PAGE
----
The Department considers a victim of human trafficking to be an individual who has been subjected to the crimes set out in sections 57-60 of the Sexual Offences Act 2003 and section 4 of the Asylum and Immigration (Treatment of Claimants) Act 2004.
However, identifying if someone is a victim of human trafficking is a complex issue. It is a largely an unreported crime and there is also a need to protect against fraudulent claims. The UK is currently in the process of developing a formal identification procedure to help identify if there are reasonable grounds to believe that an individual is a victim of human trafficking. This will follow the internationally recognised definitions of human trafficking as set out in the Palermo protocol.
It is not possible to give a percentage breakdown of trials and investigations which are ongoing throughout the country.
The data provided by the UK Human Trafficking Centre indicate that of the 92 convictions secured for offences of human trafficking for sexual exploitation, 28 have been as a result of operations by the police in the Metropolitan Police Service area. It is not possible to break down the number solely related to the work of the Met’s trafficking unit as operations against this crime often involve officers from the boroughs, the clubs and vice unit as well as from the joint operations involving UKBA staff.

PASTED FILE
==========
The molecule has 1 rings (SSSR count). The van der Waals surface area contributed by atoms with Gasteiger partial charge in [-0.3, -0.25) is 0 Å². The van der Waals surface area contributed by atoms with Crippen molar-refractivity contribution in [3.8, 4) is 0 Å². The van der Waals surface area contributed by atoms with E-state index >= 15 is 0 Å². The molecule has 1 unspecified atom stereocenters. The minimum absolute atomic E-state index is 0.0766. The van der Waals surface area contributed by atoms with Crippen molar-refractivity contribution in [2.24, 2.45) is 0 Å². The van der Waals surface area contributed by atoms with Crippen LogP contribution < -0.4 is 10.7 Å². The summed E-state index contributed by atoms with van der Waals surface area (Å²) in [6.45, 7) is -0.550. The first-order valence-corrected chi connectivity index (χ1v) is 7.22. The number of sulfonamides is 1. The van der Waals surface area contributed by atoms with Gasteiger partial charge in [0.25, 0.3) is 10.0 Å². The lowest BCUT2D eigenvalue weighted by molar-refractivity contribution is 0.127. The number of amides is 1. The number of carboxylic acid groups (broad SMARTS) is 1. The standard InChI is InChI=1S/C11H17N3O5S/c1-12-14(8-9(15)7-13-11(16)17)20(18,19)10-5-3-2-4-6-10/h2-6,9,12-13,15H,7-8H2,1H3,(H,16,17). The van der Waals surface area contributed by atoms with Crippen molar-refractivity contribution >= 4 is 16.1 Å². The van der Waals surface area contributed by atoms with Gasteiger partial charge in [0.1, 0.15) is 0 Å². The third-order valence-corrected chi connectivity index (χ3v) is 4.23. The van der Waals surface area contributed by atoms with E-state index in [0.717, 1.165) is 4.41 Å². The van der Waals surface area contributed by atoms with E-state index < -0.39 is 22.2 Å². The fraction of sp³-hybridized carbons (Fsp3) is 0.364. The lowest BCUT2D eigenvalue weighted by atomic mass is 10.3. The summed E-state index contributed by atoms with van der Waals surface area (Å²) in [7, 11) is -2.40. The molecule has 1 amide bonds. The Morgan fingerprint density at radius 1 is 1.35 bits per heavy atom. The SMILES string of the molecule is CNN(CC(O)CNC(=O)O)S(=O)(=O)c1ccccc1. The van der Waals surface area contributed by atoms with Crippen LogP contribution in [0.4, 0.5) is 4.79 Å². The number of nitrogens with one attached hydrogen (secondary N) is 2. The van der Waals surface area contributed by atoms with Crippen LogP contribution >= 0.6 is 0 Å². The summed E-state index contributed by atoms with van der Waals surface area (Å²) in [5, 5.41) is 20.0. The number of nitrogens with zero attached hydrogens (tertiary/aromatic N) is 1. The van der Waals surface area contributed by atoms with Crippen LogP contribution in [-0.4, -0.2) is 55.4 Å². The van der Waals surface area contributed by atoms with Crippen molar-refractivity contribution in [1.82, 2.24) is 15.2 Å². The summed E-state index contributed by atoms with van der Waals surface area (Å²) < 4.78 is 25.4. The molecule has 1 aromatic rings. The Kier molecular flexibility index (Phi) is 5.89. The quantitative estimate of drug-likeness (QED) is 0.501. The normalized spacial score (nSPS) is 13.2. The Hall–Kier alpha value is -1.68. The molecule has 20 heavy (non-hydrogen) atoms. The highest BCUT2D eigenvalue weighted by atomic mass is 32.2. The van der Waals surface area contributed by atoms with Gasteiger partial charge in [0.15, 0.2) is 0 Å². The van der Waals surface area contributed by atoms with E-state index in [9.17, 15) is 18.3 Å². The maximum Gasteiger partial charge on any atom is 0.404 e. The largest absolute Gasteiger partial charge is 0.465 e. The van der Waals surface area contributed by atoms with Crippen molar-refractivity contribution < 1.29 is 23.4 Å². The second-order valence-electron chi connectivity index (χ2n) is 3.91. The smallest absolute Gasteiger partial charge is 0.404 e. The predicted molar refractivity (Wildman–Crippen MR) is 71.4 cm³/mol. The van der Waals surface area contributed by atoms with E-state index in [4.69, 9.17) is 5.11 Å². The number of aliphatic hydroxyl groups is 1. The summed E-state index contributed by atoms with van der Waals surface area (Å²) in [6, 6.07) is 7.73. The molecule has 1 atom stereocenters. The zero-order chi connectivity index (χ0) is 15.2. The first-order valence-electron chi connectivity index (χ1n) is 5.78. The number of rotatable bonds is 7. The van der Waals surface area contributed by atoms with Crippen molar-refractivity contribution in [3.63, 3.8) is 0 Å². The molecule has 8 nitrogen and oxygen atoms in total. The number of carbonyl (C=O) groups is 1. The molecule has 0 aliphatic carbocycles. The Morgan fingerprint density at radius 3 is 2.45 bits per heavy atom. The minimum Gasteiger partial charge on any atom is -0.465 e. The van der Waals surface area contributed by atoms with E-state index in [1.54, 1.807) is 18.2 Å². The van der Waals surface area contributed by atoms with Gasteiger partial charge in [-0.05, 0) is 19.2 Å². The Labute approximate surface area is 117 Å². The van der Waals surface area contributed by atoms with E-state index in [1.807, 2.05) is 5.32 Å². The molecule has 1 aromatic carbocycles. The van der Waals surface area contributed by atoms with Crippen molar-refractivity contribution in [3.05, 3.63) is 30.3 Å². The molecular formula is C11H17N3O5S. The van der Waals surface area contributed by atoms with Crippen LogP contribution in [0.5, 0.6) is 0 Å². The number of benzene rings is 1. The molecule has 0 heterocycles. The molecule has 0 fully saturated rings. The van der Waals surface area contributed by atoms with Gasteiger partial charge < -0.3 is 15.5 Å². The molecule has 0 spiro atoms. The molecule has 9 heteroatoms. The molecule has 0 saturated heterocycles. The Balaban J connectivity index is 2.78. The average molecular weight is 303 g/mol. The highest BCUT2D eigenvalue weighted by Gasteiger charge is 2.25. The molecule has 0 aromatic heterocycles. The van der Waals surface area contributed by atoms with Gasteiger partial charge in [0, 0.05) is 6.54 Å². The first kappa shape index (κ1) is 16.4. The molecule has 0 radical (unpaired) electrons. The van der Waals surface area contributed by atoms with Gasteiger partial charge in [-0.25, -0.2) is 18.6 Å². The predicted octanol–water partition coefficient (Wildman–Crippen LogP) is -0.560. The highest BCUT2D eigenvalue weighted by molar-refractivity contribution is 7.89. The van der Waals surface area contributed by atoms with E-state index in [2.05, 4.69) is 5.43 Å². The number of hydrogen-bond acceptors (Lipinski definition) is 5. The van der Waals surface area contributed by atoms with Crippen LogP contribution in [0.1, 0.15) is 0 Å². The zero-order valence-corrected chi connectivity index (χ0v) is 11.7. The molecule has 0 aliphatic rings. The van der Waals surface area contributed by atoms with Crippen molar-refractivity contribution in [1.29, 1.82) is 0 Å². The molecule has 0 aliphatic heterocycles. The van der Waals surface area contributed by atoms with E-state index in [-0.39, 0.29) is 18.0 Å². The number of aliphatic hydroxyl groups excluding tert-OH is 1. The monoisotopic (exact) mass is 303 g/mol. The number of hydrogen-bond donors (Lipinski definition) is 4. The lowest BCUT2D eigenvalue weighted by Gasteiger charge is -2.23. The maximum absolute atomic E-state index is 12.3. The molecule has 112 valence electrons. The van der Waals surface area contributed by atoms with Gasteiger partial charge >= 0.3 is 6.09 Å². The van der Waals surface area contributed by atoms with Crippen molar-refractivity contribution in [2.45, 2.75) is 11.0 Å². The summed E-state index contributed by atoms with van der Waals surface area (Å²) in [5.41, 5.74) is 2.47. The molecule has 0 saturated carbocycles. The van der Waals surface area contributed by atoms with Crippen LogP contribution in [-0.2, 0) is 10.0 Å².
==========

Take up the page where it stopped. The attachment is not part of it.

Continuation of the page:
The number of convictions by year is as follows:
Number 2004 1 2005 10 2006 10 2007 1 2008 6
[holding answer 15 December 2008]: The covert nature of crime makes it difficult to make an accurate assessment of the scale of the problem faced by the United Kingdom.
The latest estimate is that at any one time in 2003 there were up to 4,000 women in the UK who were possibly victims of human trafficking for the purpose of sexual exploitation. There is no estimate available at this time on the numbers of possible victims of trafficking for the purpose of forced labour.
The UK Human Trafficking Centre, in conjunction with the Serious Organised Crime Agency and Police Regional Intelligence Units continues work to build a clearer picture of the nature and scale of the threat posed by all forms of trafficking.
It is not possible to give an estimate of the number of trafficking victims rescued solely as a result of the work of the MPS human trafficking team as operations against this crime often involve officers from the boroughs, other forces, the Clubs and Vice Unit as well as from the joint operations involving UKBA staff.